in the text and in the figures. The role of
chaperones as “helpers” in the folding of
many proteins should at least have been
briefly mentioned, to avoid giving the impression that folding always occurs spontaneously (p. 12). The formula schemes
do not always accurately identify all the
compounds involved; it is essential to
check in each case to ensure that all the
reactants are shown, as the reader is likely
to be confused if there are omissions. The
definitions of specificity and selectivity on
pages 26 and 27 do not agree with those
usually found in textbooks of biochemistry and in original publications; for example, substrate specificity is normally
taken to mean the selectivity of an enzyme
with regard to the substrate that is converted.
A few printing errors need to be corrected in a subsequent edition of the book.
In addition, however, there are numerous
other mistakes and points that invite criticism, as shown by the following list:
page 4: “Many of the vitamins are in fact
coenzymes . . .”;
page 8: the stereochemistry of the sidechain in threonine is shown wrongly ( S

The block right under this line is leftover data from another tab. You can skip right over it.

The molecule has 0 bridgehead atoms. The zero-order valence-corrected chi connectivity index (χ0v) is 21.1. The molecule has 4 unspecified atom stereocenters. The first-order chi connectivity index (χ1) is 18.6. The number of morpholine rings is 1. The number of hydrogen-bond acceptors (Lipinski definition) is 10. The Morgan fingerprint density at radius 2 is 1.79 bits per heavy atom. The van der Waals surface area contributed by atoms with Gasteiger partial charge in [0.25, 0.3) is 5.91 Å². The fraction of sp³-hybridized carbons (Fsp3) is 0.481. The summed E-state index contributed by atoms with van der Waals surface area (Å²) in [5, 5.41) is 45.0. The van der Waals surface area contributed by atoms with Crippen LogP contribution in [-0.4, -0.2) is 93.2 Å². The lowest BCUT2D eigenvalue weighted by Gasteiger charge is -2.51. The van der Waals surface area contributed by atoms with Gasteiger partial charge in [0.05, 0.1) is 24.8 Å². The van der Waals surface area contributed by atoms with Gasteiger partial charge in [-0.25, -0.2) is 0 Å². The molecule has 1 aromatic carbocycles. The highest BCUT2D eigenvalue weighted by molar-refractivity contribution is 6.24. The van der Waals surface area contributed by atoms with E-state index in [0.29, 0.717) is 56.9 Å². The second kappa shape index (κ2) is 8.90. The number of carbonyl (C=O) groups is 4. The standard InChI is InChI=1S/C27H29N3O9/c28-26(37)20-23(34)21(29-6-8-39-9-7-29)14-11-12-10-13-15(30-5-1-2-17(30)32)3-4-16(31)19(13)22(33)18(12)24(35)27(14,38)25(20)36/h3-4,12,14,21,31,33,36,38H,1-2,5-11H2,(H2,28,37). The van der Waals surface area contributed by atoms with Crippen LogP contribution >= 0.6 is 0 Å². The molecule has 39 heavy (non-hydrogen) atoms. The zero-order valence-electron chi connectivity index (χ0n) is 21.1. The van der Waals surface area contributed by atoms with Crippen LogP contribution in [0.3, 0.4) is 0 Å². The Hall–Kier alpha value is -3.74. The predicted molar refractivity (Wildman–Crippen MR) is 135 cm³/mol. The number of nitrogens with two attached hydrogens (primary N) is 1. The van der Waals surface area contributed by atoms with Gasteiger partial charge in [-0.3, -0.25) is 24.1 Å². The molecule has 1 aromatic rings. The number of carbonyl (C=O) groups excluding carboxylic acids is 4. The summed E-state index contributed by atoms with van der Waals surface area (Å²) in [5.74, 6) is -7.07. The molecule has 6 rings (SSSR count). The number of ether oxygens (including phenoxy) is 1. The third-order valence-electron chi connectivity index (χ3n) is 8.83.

instead of R);
pages 9 ff: the names for nucleobases, nucleosides, and nucleotides are not always
used correctly;
page 16: hemoglobin is said to consist of
identical subunits;
the determination of the structure of
lysozyme by X-ray crystallography was
the first achieved for an enzyme, not for a
protein;
the statement that the active center is
usually in a hydrophilic environment is
over-simplified; the situation is described
correctly two pages later;
page 17: the definitions of H-donors and
H-acceptors given here are not the usual
ones;
page 46: in giving the specific activity the
protein concentration is referred to,
whereas this should instead be the protein
mass;
page 51: in the legend to Figure 4.5 the
symbol V should instead be v;
page 66: in the first paragraph C-2 should
be C-4;
page 69: the appendix does not give a solution to Problem 3;
page 87: transesterification is incorrectly
printed as “trans-esterification”, which is
likely to confuse (one wonders what cisesterification might mean!);
page 114: in mentioning cytochromes reference is made to Table 6.1. but the word
OS?O-OS33/97/3619-2130 $17.50+ .Sol0
Angew. Chem. I n f . Ed. Engl 1997,36,No. 19